It’s all about the people

I was going to write a post about manastones in Aion.  Those annoying, bag filling items that improve your weapon and armour stats, if, that is, you can manage to successfully socket them.  But the more I looked into them, the more boring and annoying they became, certainly not worth devoting a whole post to.

Instead, I fired up LOTRO, spent a while patching (it’s been at least 4 months since I played), and jumped on my warden.  I’d forgotten how far I’d actually travelled through the LOTRO world, certainly not max level (embarrassingly, I’ve only ever reached max level in Wow), but only 10 levels off.  I found myself as a level 65, out of Moria (phew), and close enough to the finish to actually see a light at the end of the levelling tunnel.  My /played enquiry told me that I’d been playing my little hobbit for 2 weeks, 1 day and a bit more. Despite the fact that I missed the beautiful colours and scenery of Aion, and that I nearly killed myself more than once by trying to glide off a cliff (I will miss that in every game from now on I think), I played for several hours.  Not being a Korean MMO, LOTRO didn’t even warn me about taking breaks :D

So why did I stay playing? And why did I wake up this morning wanting to play more?  Simple, the people.   Despite the fact that I haven’t played in months, my kinship hadn’t kicked me out (they never do :D), and welcomed me back (for however short this stay will be) with open arms.  Food was offered, assistance and advice was forthcoming, and next thing I knew I had someone by my side chatting and running around with me.  This is what makes an MMO great.  I’m all for being able to solo to the end of an MMO, no matter how hard, but given the length of time you spend playing in your favourite online world, having a wonderful group of people around you makes the journey seem far less overwhelming.  This is also why I’m excited about Guild Wars 2, I know lots of people that will be playing (who doesn’t), and that in itself makes the game far more appealing.  Yes you still need good gameplay, and fluff and something ‘different’ to want to play, but with a good group of friends you can be a bit more forgiving also.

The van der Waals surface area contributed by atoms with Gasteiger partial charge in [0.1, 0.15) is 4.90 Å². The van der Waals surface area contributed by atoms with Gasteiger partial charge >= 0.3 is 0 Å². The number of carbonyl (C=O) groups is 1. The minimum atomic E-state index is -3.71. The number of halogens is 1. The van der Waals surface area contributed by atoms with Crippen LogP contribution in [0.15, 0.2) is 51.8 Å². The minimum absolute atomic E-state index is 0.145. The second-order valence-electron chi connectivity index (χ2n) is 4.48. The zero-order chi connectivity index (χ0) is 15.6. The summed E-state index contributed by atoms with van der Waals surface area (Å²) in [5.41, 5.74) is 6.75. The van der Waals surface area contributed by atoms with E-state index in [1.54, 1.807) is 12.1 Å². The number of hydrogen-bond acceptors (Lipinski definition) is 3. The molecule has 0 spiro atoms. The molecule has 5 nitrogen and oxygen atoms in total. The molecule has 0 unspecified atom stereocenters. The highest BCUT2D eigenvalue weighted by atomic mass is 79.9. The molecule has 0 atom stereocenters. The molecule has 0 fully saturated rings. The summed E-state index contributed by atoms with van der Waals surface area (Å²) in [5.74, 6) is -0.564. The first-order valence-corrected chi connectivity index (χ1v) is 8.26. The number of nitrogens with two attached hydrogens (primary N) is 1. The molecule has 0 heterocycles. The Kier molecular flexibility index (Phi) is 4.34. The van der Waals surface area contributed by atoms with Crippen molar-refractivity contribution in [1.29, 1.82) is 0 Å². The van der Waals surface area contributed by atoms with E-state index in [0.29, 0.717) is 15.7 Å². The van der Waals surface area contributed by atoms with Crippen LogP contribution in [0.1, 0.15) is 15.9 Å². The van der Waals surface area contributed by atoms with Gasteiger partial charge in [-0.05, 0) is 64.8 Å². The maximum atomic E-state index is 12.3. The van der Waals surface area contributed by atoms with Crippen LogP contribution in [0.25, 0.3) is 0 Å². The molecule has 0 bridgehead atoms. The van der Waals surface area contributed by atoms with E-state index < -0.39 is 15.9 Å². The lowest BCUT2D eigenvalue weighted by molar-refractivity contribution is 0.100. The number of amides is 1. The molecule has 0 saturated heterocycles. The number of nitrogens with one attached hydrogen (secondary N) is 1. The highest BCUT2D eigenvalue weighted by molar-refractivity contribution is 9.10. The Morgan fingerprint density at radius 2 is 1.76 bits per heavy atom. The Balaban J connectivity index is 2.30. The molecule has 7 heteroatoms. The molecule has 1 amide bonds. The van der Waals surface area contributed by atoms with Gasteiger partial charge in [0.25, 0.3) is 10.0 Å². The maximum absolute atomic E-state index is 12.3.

A big bear and a little hobbit

LOTRO holds a special place in my MMO list.  I bought it the day it came out and bought the lifetime sub on the second offering.  And … on my second start (new guild, new server about a year after release), I met my husband while playing LOTRO :D  The game has great atmosphere so the fun wasn’t just in the questing.  As well as questing we’d pick somewhere to visit, like the Bilbo’s stone trolls, and sit and chat for a while talking about life, the universe and everything.  I also remember having a lot of fun running around his house rearranging every stick of furniture and fish on the wall.  Being the kind of guy he is, he’d spend many a minute putting everything back in it’s place when he found it in such a mess … some things are no different in real life :D.

I also spent a bit of time reading Spinksville this morning and added an RSS feed to my blog.  There’s a lot to learn to when you’re starting out!

3 Comments

Filed under Aion, LOTRO, MMO

3 responses to “It’s all about the people

  1. OgreTiamat

    That’s funny…I met my wife playing LOTRO also, and strangely enough, the fish on the walls of my house kept skewing as well. I suspected earthquakes (or heavy kangaroos outside). Now I know…sneaky female hobbitses who have a key to my shire house!

  2. Agreed. I’ve been finding myself not playing a bunch of pretty good MMORPGs simply because I didn’t have other people to talk with. While playing some games that I was pretty bored about it just because of the people I was hanging around with. Although the latter doesn’t seem to be working lately when it comes to new games….

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